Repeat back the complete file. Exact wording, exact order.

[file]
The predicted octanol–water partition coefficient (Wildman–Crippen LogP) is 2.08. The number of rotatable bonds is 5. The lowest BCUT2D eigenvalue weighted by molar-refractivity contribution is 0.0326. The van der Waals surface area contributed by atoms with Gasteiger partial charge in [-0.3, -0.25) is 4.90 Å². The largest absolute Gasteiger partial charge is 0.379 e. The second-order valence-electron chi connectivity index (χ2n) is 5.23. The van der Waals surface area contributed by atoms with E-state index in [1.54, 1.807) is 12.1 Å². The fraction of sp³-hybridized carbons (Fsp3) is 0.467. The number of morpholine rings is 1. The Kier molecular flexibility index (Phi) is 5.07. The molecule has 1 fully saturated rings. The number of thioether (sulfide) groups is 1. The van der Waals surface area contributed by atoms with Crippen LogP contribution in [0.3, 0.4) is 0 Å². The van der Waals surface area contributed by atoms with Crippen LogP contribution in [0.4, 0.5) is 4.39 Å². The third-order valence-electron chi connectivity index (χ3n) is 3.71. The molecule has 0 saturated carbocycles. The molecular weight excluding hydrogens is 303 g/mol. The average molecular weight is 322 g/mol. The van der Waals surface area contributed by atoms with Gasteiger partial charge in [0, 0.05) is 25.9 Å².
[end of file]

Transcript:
The predicted octanol–water partition coefficient (Wildman–Crippen LogP) is 2.08. The number of rotatable bonds is 5. The lowest BCUT2D eigenvalue weighted by molar-refractivity contribution is 0.0326. The van der Waals surface area contributed by atoms with Gasteiger partial charge in [-0.3, -0.25) is 4.90 Å². The largest absolute Gasteiger partial charge is 0.379 e. The second-order valence-electron chi connectivity index (χ2n) is 5.23. The van der Waals surface area contributed by atoms with E-state index in [1.54, 1.807) is 12.1 Å². The fraction of sp³-hybridized carbons (Fsp3) is 0.467. The number of morpholine rings is 1. The Kier molecular flexibility index (Phi) is 5.07. The molecule has 1 fully saturated rings. The number of thioether (sulfide) groups is 1. The van der Waals surface area contributed by atoms with Crippen LogP contribution in [0.3, 0.4) is 0 Å². The van der Waals surface area contributed by atoms with Crippen LogP contribution in [0.4, 0.5) is 4.39 Å². The third-order valence-electron chi connectivity index (χ3n) is 3.71. The molecule has 0 saturated carbocycles. The molecular weight excluding hydrogens is 303 g/mol. The average molecular weight is 322 g/mol. The van der Waals surface area contributed by atoms with Gasteiger partial charge in [0, 0.05) is 25.9 Å².